“And it’s been very successful for us in terms of really reducing the lead time,” Villarreal said. “Any kind of spike in surge, we’ve got a significant advantage there of being able to provide it.”

“We had an instance where the Bradley fighting vehicle required a transmission forging that used 300M steel as their major component,” Coppedge said. “There was a long lead time for that steel at the time — about 571 days. It was essentially a major bottleneck in providing this transmission piece for the Bradley fighting vehicle.”

The Warstopper Program invested in pre-positioning the forging that was causing the bottleneck, reducing the lead time to 77 days.

“We initially premade the forgings for the transmission unit, but they determined that was a higher risk because that investment only impacted a specific NSN and a specific vehicle,” Coppedge said. “So we came up with the approach of going further back in the supply chain and pre-positioning the raw ingots.”

The vendor buys the ingot and cuts it down to whatever size is needed, Coppedge said.

“We can [use it for] any NSN that uses that material,” he said. “You’re able to reduce the lead time for the raw material, and you have greater flexibility in what you can use the material for.”

Coppedge said they’ve seen lead-time savings of nine weeks, on average. “We’re basically buying accelerated delivery — like an insurance policy in case something happens or another contingency pops up and we need this material,” he said. “We’re guaranteed to have a set maximum lead time that we can count on.”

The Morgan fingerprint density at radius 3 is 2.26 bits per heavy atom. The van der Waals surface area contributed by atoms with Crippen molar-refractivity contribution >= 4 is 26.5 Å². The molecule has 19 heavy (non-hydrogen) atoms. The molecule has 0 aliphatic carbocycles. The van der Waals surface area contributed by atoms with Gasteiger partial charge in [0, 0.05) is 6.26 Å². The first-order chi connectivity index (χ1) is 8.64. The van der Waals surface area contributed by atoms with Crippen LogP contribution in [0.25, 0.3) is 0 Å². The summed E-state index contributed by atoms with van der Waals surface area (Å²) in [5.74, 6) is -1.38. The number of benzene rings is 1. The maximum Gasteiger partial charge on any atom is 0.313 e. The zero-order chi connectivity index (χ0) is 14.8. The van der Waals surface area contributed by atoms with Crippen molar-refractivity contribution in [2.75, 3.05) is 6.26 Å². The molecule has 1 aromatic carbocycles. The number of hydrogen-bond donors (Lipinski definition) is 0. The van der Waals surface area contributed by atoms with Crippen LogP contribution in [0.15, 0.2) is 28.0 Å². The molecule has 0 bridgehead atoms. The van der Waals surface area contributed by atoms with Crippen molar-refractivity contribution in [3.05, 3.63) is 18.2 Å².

Each of the supply chains has a similar team of industrial specialists to work industrial base issues, Coppedge said. They all take program management direction from Villarreal and his team.

“We identify potential candidates for Warstopper investments, and then we put together a business case and an approval document and submit it to Luis and his group,” he said. “They review it and make a decision as to whether it meets their requirements.”

Coppedge said there’s always a risk when it comes to analyzing and forecasting the need for a Warstopper item because it depends on the type of contingency, the environment, the equipment being used and the operational plan.

“The services are the driver of the things that we look at for the Warstopper Program,” he said. “The first thing we’ll look at is if an item has a war material requirement generated by the services.”

Coppedge said sometimes the industrial specialists have identified an item that could have an adverse impact on readiness. They can then go back to the services and request they take another look at it.

“In several cases, they’ve agreed with us and said, ‘Yes, based on what we’re seeing and the current demand, we would classify this as a wartime item,’ and given us a monthly wartime rate,” he said. “Once they do that, we’re free to use Warstopper funds.”